Issue 15: Jan 2002






Tip of the Day


My trip down the Champs-Elysées


'C'ing through the window 'pains'


Atari UK 2


Star Alliance - Battle for Earth


M: Interactive Composition




Calamus from scratch


Porthos 1.28


Put a Little Bee Under the Bonnet of your TT



Calamus from scratch

By Christoph Brincken


In 1987 an early version of Calamus 1 found its way in to my disk box. Some years later, I bought a book from Data Becker, and learned how to use Calamus 1.09. In those early times, there were only two programs able to print real black with a dot-matrix pin printer. 1st Word, for example left nothing but a gray shadow.

[Screen-shot: Calamus SL2002]

[Screen-shot: Calamus SL2002]

This was when the famous text processor, Signum appeared and later Calamus. Calamus was in fact  one of the key applications for Atari in Germany, together with Signum, 1st Word, Cubase and Steinberg 24. Unlike the USA or Great Britain, the Atari ST in Germany was mainly used as a "black and white" workstation. While the Macintosh cost about 4,000 US Dollars, the Atari was only about 400. People wanted a Mac, but bought an Atari ST, the "Power Without The Price" Mac. Two million people were using the Atari ST/TT in Germany.

Calamus was able to print to cheap non-PostScript printers and brought two new data formats to the Atari: The Calamus Font format (CFN) and the Calamus Vector format (CVG). CFN brought superb vector fonts to the ST/TT platform from all the famous font houses, but, they were quite expensive.

Programs which supported the CVG format were the popular Outline Art from DMC and the high-end vector tool Avant Vector Pro, which came in three versions: as a basic tracer (Avant Trace), the more expensive vector tool Avant Vector and the quite expensive Avant Vector Plot, the first Atari program which exported and imported Encapsulated PostScript(EPS).

[Screen-shot: Avant Vector]

About 1992 DMC came out with a new color version of Calamus, Calamus SL. It was able to seperate films for pre-print, streaming directly to a film exposure machine by SCSI.

Many graphic studios where founded in Germany at this time and some still use Calamus today. Around 1995, Calamus was sold to MGI in Canada. Later the German programmers left the sinking company DMC and bought back the rights from MGI. But only the rights to develop an Atari version. Some days ago the new Calamus SL2002 was delivered. The new Calamus is very much like the old, using modules, but these modules as well as the core have been enhanced.

[Calamus SL2002 splash screen]

There are five programmers working on Calamus. An interesting is Calamus runs perfectly on different platforms. On the Mac it needs MagiC Mac and even though it's emulated, it's extremely fast. One can also buy it as a "Windows package", which comes with an Atari emulator included and behaves just like a PC program. And in my opinion it's light years ahead of Quark Xpress. The emulation is so perfectly integrated that it is sold as a "Lite" version at the on-line book shop "Amazon" as a page layout program for the PC.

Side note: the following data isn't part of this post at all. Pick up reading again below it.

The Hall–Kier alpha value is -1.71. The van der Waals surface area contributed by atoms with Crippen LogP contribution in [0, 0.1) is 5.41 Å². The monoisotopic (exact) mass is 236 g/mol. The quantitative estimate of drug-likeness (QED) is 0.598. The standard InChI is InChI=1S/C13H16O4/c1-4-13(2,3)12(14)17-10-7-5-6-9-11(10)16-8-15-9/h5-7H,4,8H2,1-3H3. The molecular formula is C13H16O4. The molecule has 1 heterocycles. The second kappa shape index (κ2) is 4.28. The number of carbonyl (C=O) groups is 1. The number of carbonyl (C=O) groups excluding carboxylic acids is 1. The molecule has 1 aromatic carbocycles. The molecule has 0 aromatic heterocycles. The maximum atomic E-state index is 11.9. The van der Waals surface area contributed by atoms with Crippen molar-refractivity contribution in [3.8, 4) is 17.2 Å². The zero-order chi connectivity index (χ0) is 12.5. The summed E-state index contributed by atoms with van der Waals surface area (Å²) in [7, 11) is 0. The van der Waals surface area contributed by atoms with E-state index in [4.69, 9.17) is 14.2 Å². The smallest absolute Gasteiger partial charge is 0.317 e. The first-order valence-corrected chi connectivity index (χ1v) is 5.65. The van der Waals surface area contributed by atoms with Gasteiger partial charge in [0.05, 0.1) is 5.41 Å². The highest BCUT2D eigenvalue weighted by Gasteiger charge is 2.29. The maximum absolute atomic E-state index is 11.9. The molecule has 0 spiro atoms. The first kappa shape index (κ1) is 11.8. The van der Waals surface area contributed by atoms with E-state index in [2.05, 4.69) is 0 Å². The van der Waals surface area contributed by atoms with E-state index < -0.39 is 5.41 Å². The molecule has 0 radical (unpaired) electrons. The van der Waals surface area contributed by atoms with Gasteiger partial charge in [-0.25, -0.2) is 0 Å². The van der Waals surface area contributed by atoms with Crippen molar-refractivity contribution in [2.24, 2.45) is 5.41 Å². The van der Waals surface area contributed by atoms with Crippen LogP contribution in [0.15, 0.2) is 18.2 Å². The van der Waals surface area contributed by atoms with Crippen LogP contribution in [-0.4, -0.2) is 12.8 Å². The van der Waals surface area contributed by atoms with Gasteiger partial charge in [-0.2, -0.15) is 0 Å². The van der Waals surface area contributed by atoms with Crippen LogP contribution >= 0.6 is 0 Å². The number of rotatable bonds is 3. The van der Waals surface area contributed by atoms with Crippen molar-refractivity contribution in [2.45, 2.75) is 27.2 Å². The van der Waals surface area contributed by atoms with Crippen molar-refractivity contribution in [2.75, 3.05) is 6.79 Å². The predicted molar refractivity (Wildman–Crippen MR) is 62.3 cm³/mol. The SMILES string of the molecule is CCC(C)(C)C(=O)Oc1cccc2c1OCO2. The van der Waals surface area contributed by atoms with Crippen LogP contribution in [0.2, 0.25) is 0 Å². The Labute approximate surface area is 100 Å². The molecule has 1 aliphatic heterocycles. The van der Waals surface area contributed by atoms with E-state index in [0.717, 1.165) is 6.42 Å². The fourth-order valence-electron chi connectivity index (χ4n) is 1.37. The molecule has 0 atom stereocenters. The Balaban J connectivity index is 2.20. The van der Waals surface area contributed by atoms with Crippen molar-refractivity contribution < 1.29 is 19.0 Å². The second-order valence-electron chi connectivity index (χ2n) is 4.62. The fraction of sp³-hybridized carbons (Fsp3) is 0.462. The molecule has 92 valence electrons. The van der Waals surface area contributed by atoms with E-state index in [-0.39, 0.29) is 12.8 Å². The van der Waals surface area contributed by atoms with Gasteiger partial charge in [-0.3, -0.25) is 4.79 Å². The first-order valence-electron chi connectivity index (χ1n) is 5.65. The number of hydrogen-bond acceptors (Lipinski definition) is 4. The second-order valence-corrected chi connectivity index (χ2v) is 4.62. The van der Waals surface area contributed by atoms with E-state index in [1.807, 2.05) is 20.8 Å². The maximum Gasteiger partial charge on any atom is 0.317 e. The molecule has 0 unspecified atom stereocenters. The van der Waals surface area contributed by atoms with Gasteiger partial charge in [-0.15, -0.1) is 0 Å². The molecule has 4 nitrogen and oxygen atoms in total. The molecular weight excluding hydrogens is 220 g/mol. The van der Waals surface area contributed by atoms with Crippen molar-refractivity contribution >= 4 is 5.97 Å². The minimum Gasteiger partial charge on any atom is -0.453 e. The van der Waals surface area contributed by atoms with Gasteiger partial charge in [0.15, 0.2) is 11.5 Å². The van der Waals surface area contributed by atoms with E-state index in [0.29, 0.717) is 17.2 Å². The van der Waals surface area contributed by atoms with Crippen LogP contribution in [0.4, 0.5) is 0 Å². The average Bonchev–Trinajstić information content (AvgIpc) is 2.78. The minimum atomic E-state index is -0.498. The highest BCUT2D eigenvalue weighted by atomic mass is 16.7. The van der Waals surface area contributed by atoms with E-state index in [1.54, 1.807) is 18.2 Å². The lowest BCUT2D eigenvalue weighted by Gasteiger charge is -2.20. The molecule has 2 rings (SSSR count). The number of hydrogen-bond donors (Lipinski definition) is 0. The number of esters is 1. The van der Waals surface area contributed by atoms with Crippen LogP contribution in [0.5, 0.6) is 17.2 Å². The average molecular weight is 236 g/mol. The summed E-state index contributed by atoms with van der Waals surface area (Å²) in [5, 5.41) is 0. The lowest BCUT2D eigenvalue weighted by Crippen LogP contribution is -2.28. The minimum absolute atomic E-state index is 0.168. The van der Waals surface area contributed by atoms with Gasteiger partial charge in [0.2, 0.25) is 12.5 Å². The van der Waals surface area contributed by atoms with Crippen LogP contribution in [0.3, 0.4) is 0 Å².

Calamus has two new printer drivers, one, WINPRINT lets you use any printer active in your Windows system, the other, MACPRINT for the MagiC Mac emulation uses the active Mac printer - it works superbly. Very nice is the ability to read almost any ASCII text file, as is the ability to use PostScript Type1 and TrueType fonts from Mac or PC without any trouble.

I have worked with Pagemaker 6.5 and Quark 3.31 and hated both. When I start Calamus, it's pure power and joy. I particularly like the kerning feature. With Calamus you will always have the feeling of total control over your document, while with Quark its always "print out and see what you get" and with Pagemaker 6.5 you'd better save your document before you print it because it might crash and overwrite your open document.

Calamus Bridge 5 module
[Screen-shot: PDF export window]Bridge started as Dataformer, it was very promising and added converting functions and EPS export, but it was very buggy 10 years ago. Later it was redesigned, became very stable and got a new name.

Calamus SL2002 comes with the Lite version of the Bridge module. This version is able to convert text frames to vector frames, which means you can make a text layout and convert this to a vector graphic. This graphic can be exported and used with a plotter program to cut out the foil for a signboard, or it can be converted to a bitmap and exported in many formats.

In the full version, PostScript export was added. The PostScript export enabled Calamus to use any film exposure service and convert whole sites to PDF with Adobe Acrobat Distiller.

Bridge 5 adds a direct Acrobat PDF export function. That makes it worth upgrading from 4 to 5, it's brilliant and doubles the fun of Calamus!

For me it was a great experience when I bought the Bridge 5 module. It exports Calamus files directly as Acrobat PDF with perfect results.

[Screen-shot: Finished PDF document]



Bridge 5


invers Software


Check web site for prices and upgrades.




Useful links


[ Top of page ]

MyAtari magazine - Review #1, January 2002


Copyright 2002 MyAtari magazine